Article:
Managing a project can be a daunting task, and it’s hard enough to do it without also using some software. To ease things up, Graceful Efforts has a special area on the project page. This is an area that is common to all your projects, whether you are a project owner, project manager or project team member.

Let’s look at each of these areas and see how they help the users better understand the workflow of managing projects in Graceful Efforts.

The Overview area

One of the promises of Graceful Efforts is to greatly reduce the overhead of communication between the project manager and the rest of the team or outside stakeholders. To achieve this, we need to make all the information available in an easy to understand format and in an area that is immediately accessible to any team member.

On the project page, there is a tab labeled “Overview”. This area is a simple list of easy to follow questions about the project, arranged in the order of most asked to least asked. Each of these questions is actually a link towards the Graceful Efforts feature that will answer it.

For instance, the most common source of confusion in a project is about what the project is supposed to deliver. This is known as the project scope. Because it’s so important, it is the first question in the list. When clicked, it redirects the user to the Work Breakdown Structure page, where they can see all the deliverables of the project.

The second most important source of confusion is about the order of doing things. Sometimes the team members get overwhelmed by the terms and techniques used by the project manager, and they’re not sure about the sequence of things happening in the project. The second question redirects towards the project time page, where all the Stages (or Sprints, or whatever is used in the project) are clearly shown in a way resembling a Gantt chart. The user can then click on all the time segments and see what is planned for each of them.

Enabling the Cost management setting for the project will allow users to find here questions about cost types, the budget, expense report and earned value. Since these are more advanced features, the people most interested in them should be the ones that are permitted by the project manager to view financial info.

The next few questions relate to what the user does in the project, such as what is their contribution to the project, who are they working with, what are their tasks, what the project is focused on right now (the current Stage) or what Milestones exist.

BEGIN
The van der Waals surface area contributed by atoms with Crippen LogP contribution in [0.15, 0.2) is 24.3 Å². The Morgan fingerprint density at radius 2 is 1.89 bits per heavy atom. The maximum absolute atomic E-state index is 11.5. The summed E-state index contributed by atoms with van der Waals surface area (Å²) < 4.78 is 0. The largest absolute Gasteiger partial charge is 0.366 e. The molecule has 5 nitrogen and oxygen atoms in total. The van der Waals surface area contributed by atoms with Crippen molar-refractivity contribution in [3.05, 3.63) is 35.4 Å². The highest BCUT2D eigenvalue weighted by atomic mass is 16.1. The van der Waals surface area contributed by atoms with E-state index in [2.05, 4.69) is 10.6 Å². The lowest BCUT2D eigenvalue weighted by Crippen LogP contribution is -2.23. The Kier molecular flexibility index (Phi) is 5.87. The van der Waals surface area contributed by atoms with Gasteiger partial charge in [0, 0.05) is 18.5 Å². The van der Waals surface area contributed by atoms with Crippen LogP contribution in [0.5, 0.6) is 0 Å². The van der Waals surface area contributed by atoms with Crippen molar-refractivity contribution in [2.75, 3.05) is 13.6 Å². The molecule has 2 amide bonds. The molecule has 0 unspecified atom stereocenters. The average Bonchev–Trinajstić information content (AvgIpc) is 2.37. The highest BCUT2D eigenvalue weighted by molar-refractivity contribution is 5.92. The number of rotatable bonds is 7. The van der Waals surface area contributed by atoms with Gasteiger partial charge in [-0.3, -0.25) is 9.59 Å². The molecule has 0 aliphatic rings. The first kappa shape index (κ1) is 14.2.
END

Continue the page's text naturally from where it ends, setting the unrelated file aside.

Finally, if the Collections setting is enabled, this list of questions will contain references to all the Collections used in the project. These could be Meetings, Risks, Bugs or QA activities, and they belong here because Collections are the way Graceful Efforts adapts to your team’s workflow - they should sound and be familiar to the project team.

The Management area

Now that we made sure the team is on the same page, let’s see how we can use Graceful Efforts to actually manage our projects. This area is split into three sections, based on general project management practices and the features of the software. This is where the project manager’s approach actually meets the Graceful Efforts features that support it.

Plan section

The very first thing we think about when we hear “project” is probably “planning”. We actually have projects just because we would like them to happen a certain way, even if it proves difficult. As such, perhaps the main part of project management is to go through the planning process, just to make sure we think about the various things that could happen. To that effect, the plan section is a list of actions that connect the project manager with the most useful Graceful Efforts features that help with planning.

Effort section

The second section is meant to help the project manager and the team to focus their efforts on the current things to deliver or manage. This section has a list of activities that have to do with tracking the team members’ work, their blockers and their progress. This is the most common process for the team members, as they attempt to deliver according to the project manager’s plan.

Control section

Finally, the control section closes the feedback loop by suggesting features that help in measuring and influencing the difference between what was planned and what was actually achieved. This is the mechanism used by the project manager to adapt the project to the ever-changing circumstances of the real world.